Syndergaard Takes His Turn on Mound in Brooklyn

Published on: 8th September, 2017

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Syndergaard talks to press after his Brooklyn outing yesterday  | read this item

Today was an important day for the New York Mets, medically and symbolically, as important as any day could be considering their major league season has essentially been over for more than a month. On this day, two of the biggest reasons for the Mets falling out of contention by the All-Star break, Matt Harvey and Noah Syndergaard, who also happen to be the biggest symbols of any future success, took important steps to prove to their teammates, organizations, and themselves that they can return from serious injuries. 

Unfortunately, Harvey and Syndergaard have not toed the rubber often enough to impact on the Mets’ pennant- winning aspirations in 2017.  But, in separate attempts to prove they have overcome their serious injuries to be counted on for next season, Harvey started a game at Citi Field against the Cincinnati Reds while Syndergaard threw his second rehabilitation start in the minor leagues, this time for the Brooklyn Cyclones out at MCU Park, situated right along the beach in Coney Island.  

The two once and future aces of the acclaimed Mets pitching staff have been on the beach, figuratively speaking, for most of the season. Harvey, recovering from thoracic syndrome, and a fracture to his clavicle, and Syndergaard, trying to come back from a torn right latissimus muscle, didn’t have to pitch anymore in this lost season but both chose to get on the mound in September to pitch in nothing-burger games, hoping to end this disappointing season on a high note while building hopes for a healthier 2018. 

Syndegaard, the Mets’ former All-Star pitcher, who has been on the disabled list since being injured April 30, hopes his next appearance will be a return to the major leagues before the season is done in three weeks.

“I don’t want to let 10 months go by without competing in a big league baseball game,” Syndergaard said after throwing 36 pitches in a two-inning outing in which he topped out at 100 mph on the speed gun, according to a team source.

“Guys that go that route, it takes them a little time to get back going and knock the rust off. I want to go out there and prove I can come back from injury after four months.”

Both dugouts in Brooklyn, who was hosting the Trenton Yankees, gathered on the top steps of their respective dugouts, the likelihood this would be the closest most of these young players will come to sharing a baseball field with a major leaguer.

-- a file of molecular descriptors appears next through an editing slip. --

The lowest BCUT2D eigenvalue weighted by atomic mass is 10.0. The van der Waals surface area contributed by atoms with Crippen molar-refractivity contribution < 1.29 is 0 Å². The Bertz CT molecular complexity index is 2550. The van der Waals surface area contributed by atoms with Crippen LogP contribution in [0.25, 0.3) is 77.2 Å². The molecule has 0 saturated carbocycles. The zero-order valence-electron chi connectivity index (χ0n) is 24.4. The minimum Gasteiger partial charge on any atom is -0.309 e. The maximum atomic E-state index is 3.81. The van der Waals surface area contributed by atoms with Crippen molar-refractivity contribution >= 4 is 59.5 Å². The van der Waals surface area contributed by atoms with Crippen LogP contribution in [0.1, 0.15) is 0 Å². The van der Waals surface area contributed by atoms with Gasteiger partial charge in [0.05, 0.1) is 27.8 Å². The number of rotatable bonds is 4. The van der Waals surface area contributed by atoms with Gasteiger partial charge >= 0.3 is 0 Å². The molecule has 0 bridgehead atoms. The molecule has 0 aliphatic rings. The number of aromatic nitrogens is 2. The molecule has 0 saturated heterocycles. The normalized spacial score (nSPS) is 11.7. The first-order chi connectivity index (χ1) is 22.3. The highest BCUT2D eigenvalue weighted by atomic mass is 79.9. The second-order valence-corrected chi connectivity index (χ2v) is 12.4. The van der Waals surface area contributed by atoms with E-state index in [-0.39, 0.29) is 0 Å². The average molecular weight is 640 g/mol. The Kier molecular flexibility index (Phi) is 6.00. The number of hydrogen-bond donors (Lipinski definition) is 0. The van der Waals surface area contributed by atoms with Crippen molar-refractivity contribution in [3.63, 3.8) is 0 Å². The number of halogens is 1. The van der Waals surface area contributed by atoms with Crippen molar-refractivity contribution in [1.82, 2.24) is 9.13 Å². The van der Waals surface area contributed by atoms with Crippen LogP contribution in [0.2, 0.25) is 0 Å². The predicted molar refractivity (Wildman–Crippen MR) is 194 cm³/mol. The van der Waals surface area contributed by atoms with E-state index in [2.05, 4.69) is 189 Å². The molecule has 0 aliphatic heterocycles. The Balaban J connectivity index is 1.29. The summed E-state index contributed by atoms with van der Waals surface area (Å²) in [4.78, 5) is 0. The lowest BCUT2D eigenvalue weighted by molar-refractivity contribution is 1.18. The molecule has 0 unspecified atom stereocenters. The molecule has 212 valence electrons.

Syndegaard showed his rust.  

He had a longer-than-necessary first inning. After walking Staten Island’s leadoff hitter, Andy Diaz, on seven pitches, Syndergaard threw a 1-2 fastball that Wilkerman Garcia lined into right field. It should have been caught, but Cyclones right-fielder Wagner LaGrange was too shallow, which allowed the ball to sail over his head. Garcia wound up with a run-scoring triple.

Syndergaard struck out the next two hitters on seven pitches before ending the inning by getting a grounder to first base. He threw 21 pitches in the opening frame, 16 for strikes. He allowed another run in the second inning on a run-scoring double by Diaz, who was thrown out trying to reach third. Syndergaard, who upped his velocity, threw 15 pitches in the second inning, 10 for strikes.

He will have to pitch better than he did Thursday to prove he’s ready. Afterwards, he said his command was “crap” and he got fatigued during the second inning. He wound up throwing 36 pitches, 26 for strikes. He allowed three runs on three hits, walked two and struck out two. His velocity was in the mid-90s.

“I felt pretty good,” Syndergaard said. “I got out there and tried to do a little too much and let the anxiety of being in an actual game get to me a little bit. But overall, I thought it was a step in the right direction.”

“It’s been tough to watch,” said Syndergaard, referring to the Mets season as it has unfolded. He was 1-2 with 3.29 ERA at the time of his injury. “I’ve tried to stay positive and be a good teammate.”

“Whether it’s coming out of the bullpen or being a starter, I just want to get out there and prove I can stay healthy,” Syndergaard said.

Though Syndergaard said he was “disappointed” with how he felt Thursday night, he pronounced himself ready to return to the big leagues, proving at least one Met isn’t ready to call it a season.

 

Syndergaard talks to press after his Brooklyn outing yesterday

 

 

 

 

 

 

 

 

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